Saudi Arabia-Qatar Conflict Resolution Has Made ‘Significant Progress’

Saudi Arabia and Qatar have taken “significant steps” in resolving their three-year dispute, Saudi Foreign Minister Prince Faisal bin Farhan al-Saud said at a political conference on Friday.

“We have made significant progress over the past few days, thanks to the ongoing efforts of Kuwait but we are also grateful for the strong support of President Trump and American officials in bringing all parties closer,” Prince Faisal told the MED 2020 forum in Rome.

“We hope that this progress can lead to a final agreement that seems achievable and I can only say that I hope we are close to concluding an agreement between all nations in the dispute to reach a decision that we think will satisfy all,” Prince Faisal said.

Exacerbation Of Ties

Saudi Arabia, Bahrain, Egypt and the United Arab Emirates severed ties with Qatar in 2017 in the worst possible crisis of Gulf Arab conflict for decades.

It was the first time Saudi Arabia had publicly acknowledged efforts to resolve the Qatar crisis.

Saudi Arabia–Qatar relations refers to the current and historical relationship between the Kingdom of Saudi Arabia and the State of Qatar. Prior to 2017, the two countries maintained cordial ties. Qatar was mainly subservient to Saudi Arabia in matters relating to foreign policy.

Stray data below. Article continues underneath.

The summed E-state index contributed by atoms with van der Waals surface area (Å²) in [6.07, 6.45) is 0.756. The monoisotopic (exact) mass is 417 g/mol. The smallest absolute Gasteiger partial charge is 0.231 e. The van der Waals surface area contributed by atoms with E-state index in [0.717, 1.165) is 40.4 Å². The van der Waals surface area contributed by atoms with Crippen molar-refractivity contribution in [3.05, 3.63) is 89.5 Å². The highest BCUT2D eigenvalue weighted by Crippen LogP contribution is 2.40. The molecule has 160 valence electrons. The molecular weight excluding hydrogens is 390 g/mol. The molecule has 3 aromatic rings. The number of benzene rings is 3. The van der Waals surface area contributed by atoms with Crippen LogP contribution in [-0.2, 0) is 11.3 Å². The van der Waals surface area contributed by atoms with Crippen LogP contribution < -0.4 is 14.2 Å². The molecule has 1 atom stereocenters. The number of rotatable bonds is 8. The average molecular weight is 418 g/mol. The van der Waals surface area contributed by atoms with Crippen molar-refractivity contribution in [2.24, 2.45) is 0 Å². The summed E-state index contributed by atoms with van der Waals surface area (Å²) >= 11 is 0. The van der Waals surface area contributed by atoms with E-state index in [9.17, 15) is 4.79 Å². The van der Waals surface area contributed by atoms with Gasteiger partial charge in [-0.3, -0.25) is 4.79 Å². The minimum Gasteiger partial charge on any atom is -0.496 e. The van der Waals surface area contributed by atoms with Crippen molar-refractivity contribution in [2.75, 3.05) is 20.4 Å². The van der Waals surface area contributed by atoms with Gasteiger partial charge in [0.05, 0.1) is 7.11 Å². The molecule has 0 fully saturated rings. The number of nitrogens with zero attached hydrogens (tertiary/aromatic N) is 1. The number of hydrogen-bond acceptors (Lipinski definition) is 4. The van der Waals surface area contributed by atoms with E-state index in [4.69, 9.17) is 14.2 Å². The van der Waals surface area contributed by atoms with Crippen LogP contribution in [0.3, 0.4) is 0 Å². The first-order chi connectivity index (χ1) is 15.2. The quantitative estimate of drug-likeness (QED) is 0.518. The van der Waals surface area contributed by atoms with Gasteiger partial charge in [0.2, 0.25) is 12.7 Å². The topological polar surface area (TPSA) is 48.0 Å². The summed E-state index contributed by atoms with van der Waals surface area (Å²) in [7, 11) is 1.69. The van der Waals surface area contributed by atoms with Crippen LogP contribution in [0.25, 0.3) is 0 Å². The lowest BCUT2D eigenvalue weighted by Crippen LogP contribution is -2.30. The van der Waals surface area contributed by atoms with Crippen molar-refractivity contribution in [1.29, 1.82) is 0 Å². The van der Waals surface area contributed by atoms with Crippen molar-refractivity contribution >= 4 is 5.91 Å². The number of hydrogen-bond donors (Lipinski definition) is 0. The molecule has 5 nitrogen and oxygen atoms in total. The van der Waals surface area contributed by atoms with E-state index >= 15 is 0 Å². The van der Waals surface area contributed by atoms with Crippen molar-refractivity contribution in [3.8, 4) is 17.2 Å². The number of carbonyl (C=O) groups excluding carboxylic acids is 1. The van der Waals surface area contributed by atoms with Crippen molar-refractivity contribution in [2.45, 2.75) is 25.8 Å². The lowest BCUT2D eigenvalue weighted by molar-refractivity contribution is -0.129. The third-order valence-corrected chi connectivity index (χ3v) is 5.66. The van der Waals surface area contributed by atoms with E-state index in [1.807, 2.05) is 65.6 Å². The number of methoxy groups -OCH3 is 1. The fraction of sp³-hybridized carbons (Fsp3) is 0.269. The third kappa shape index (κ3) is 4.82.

Hamad bin Khalifa Al Thani’s assumption of power saw Qatar reclaim its sovereignty in foreign affairs, often diverging from Saudi Arabia on many geopolitical issues. In 1996, the Qatari government launched Al Jazeera in a bid to consolidate soft power. One of the most watched news stations in the Arab world, Al Jazeera proved to be a wedge in the two’s bilateral relations as it routinely criticized Saudi Arabia’s ruler. The network also provided a platform for Islamist groups which are considered a threat to Saudi Arabia’s monarchy.

In 1996, a counter coup d’état attempt of Hamad bin Khalifa was foiled. Qatari intelligence indicated that the masterminds behind the attempt were government officials from Saudi Arabia, Bahrain, Egypt and the United Arab Emirates.[16]

Qatar’s Statement

Earlier, Qatari Foreign Minister told a similar conference that there were now “steps to end the Gulf crisis,” a few days after Jared Kushner, a senior adviser to US President Donald Trump, visited the region.

Kuwaiti Foreign Minister Sheikh Ahmad Nasser al-Sabah in an earlier statement on Kwait TV said “fruitful talks” have recently taken place when all sides “express their longing for Gulf and Arab unity.” Al-Sabah thanked Kushner for his efforts.

“We are deeply grateful for the efforts of the Government of Kuwait to close the gap on the Gulf crisis, and we appreciate the US efforts in this regard,” Prince Faisal tweeted earlier.


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